In its treatment of its prisoners in Cuba, the U.S. is behaving like a rogue nation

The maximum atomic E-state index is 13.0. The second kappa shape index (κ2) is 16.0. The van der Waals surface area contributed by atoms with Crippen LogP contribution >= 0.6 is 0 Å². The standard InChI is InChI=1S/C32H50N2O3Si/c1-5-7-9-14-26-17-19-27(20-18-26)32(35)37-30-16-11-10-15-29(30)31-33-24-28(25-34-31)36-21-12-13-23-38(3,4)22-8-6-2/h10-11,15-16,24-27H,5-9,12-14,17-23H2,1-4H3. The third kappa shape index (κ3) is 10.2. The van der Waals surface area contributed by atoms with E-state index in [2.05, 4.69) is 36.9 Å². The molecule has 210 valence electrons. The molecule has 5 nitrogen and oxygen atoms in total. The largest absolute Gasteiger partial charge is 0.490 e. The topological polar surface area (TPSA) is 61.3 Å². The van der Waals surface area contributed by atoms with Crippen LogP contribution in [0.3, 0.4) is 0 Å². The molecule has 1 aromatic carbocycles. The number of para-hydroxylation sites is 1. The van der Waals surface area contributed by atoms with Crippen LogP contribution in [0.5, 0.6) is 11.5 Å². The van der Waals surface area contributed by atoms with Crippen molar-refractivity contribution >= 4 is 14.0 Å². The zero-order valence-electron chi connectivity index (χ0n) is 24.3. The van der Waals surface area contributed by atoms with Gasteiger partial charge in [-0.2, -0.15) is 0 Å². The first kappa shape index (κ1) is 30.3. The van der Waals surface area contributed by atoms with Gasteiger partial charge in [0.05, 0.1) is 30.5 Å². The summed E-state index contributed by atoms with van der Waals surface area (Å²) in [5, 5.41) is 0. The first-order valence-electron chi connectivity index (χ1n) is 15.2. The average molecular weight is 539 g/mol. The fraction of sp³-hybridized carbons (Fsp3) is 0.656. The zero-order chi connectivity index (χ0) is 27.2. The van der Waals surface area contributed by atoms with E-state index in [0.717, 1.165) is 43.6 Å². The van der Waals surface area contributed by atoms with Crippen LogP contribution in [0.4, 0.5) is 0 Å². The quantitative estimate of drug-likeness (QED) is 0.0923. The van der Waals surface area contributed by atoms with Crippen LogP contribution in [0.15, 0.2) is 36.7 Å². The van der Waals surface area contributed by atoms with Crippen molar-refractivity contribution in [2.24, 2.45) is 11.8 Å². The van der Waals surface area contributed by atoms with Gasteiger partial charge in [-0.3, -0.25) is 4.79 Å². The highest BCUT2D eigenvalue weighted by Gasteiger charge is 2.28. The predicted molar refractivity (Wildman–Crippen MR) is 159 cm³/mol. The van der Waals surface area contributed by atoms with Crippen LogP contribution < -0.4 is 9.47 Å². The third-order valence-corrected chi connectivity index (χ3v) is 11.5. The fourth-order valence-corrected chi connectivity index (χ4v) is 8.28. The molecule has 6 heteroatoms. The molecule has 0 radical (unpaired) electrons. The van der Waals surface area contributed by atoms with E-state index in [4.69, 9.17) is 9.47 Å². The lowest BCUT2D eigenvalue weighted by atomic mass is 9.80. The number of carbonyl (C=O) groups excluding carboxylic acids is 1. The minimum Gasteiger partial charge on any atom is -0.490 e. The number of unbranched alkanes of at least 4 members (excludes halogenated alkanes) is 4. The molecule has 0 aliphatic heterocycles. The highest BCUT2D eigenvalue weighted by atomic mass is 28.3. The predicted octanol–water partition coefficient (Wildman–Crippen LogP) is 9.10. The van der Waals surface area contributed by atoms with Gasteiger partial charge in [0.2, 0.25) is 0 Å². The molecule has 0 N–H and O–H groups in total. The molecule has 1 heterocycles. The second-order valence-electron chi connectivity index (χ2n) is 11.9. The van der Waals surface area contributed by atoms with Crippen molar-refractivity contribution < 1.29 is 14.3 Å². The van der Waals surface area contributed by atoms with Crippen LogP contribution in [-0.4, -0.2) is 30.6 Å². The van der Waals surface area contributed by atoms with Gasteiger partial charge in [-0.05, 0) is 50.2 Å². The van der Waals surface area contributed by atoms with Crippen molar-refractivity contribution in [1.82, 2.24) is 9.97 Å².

REMEMBER THE GUANTANAMO 660 You spend your days in a wire-mesh cell that’s eight feet long and six feet eight inches wide--about the size of a walk-in closet--yet you’ve never been convicted of a crime. You’ve never had a hearing, or stood before a judge, or been in a courtroom of any kind--yet here you are. Your toilet is a hole in the ground in your cell. Your guards keep the lights on 24 hours a day, and there is no air-conditioning, even in the summer heat of this tropical place. You sweat profusely and sleep fitfully under the lights. For exercise, you get to trudge up and down a narrow caged concrete slab in your shackles for 30 minutes three times a week. You’ve been here for almost two years now, and in that time you haven’t seen or spoken to a single member of your family or talked with a lawyer. You are not allowed news from the outside world; you knew nothing about the war in Iraq, for instance, until your guards told you the U.S. had won. Periodically you are pulled from your cell and interrogated. If you tell the questioners what they want to know--which is much more than your name and serial number--you might get a stick of chewing gum or the privilege of playing checkers with another inmate. Last week, one of your fellow prisoners tried to hang himself; at least twenty other inmates have tried to commit suicide that you know of. Three of your fellow prisoners are children under the age of 16. One was 13 years old when he was brought here. No one tells you how long you will be here, and that’s the real horror. If you knew the truth, you too might try to hang yourself, for the truth is this: You might be here forever. This is life for most of the 660 prisoners being held by the United States at Guantanamo Bay Naval Base in Cuba. Most of the prisoners were captured in Afghanistan in the war against the Taliban after the terrorist attacks on September 11, 2001. The Bush administration has declared these prisoners “unlawful combatants,” claiming that they were not real soldiers and are therefore not protected by the Geneva Convention protocols protecting ordinary prisoners of war. Since the prisoners are being held at Guantanamo, says the Bush administration, they also have no protections under the U.S. judicial system, which apply only to those held on U.S. territory. The Bush administration says it will try the prisoners whenever it feels like doing so (if it tries them at all) in military courts whose judges will be named by the Bush Pentagon. If they are tried, the prisoners will be represented by military counsel also chosen by the Bush Pentagon. They will have no right of appeal to any court not determined by the White House. Some of them could be sentenced to die. For these 660 prisoners, George W. Bush has made himself God. He has, for all practical purposes, given himself the right to imprison, judge and execute whomever he wishes, without independent judicial review and in defiance of international law, all in the name of his self-declared “war on terrorism.” Guantanamo is Bush’s little self-created world, where law and human rights mean nothing, where George’s word is considered to come from the burning Bush. On October 10, the International Red Cross, an organization which almost never speaks out publicly on political subjects, issued a press release condemning the U.S. for its treatment of the prisoners at Guantanamo. “The main concern today after more than 18 months in captivity is that essentially the internees in Guantanamo have been placed beyond the law,” said a Red Cross spokeswoman. “They have no idea about their fate after 18 months. And they have no legal recourse.” Others have likewise taken up the cause of the Guantanamo 660. On October 9, nineteen former U.S. diplomats, including former assistant secretaries of state William Rogers and Alexander Watson, and former assistant secretary of defense Allen Holmes, filed a brief with the Supreme Court demanding that the court intervene to protect the rights of the prisoners at Guantanamo and to force the Bush administration to treat them according to accepted standards of U.S. and international law, either providing them with swift, fair and open trials or treating them as POWs according to the Geneva Conventions. Among those condemning the treatment of the prisoners at Guantanamo are three former U.S. POWs and a retired Navy judge advocate general, Rear Admiral Donald Guter. The POWs and the admiral point out that with its failure to provide due process or judicial review for the prisoners at Guantanamo, the Bush administration is encouraging other nations to treat prisoners the same way. “My concern is fairly selfish,” says Guter. “If we don’t preserve the rule of law, what happens when our own people are taken captive?” Other organizations, such as Human Rights Watch, have pointed out that in fact the Fourth Geneva Convention does apply even to those nontraditional soldiers the Bush administration calls “unlawful combatants” (a phrase which does not appear in the Geneva Conventions). Nearly all international legal organizations have declared that any of the detainees who fought as representatives of the Taliban must in fact be treated as POWs. Furthermore, say most legal observers, the notion that Guantanamo is not “U.S.-controlled territory” is at best disingenuous. The alternative is that the base belongs to the Cuban government, from which the U.S. leases the base. But the Bush administration denies Cuban sovereignty there. Acknowledging Guantanamo as Cuba’s would mean the detainees could then petition the Cuban government for treatment under its laws. In other words, Bush and friends are trying to have it both ways with respect to Guantanamo: it’s not Cuba’s if it means giving the prisoners rights under Cuban law, but it’s not ours if it means having to treat the prisoners there under U.S. judicial guidelines. George Bush has declared the prisoners at Guantanamo “the worst of the worst” in the war on terrorism. How this determination was made in the heat of battle in Afghanistan is more than problematic. When a 13-year-old is declared “the worst of the worst,” one wonders if the phrase has any meaning at all, or if it just Bush abusing the language as he is wont to do. No doubt some of the Guantanamo 660 are members of Al Qaeda or other organizations that would do harm to the United States. But that doesn’t mean the Bush administration can treat them any way it wishes. Even British Prime Minister Tony Blair, one of Bush’s few buddies on the international scene, demanded last week that Bush give the Guantanamo detainees--especially those who are British citizens--a fair trial soon. Blair spoke out under pressure; the British public, like most of the rest of the free world, is outraged at what Bush is doing in Guantanamo. Simply put, international law does not permit a nation to detain anyone indefinitely without charges or access to counsel. In its treatment of the Guantanamo 660, the United States is behaving like a rogue nation. And apparently it plans to continue doing so. The U.S. is now building a new “Camp Five” to house the inmates at Guantanamo. According to The Miami Herald, Camp Five, like the rest of the Guantanamo prison expansion, is being built by Kellogg Brown & Root, which so far has been granted $69 million in government contracts without any competitive bidding. Kellogg Brown & Root is a subsidiary of Halliburton, Vice-President Dick Cheney’s former company and a big contributor to Republican campaigns. Camp Five will be made of concrete, not wire mesh. When it is finished, it will have all the feel of a permanent place, like a tomb.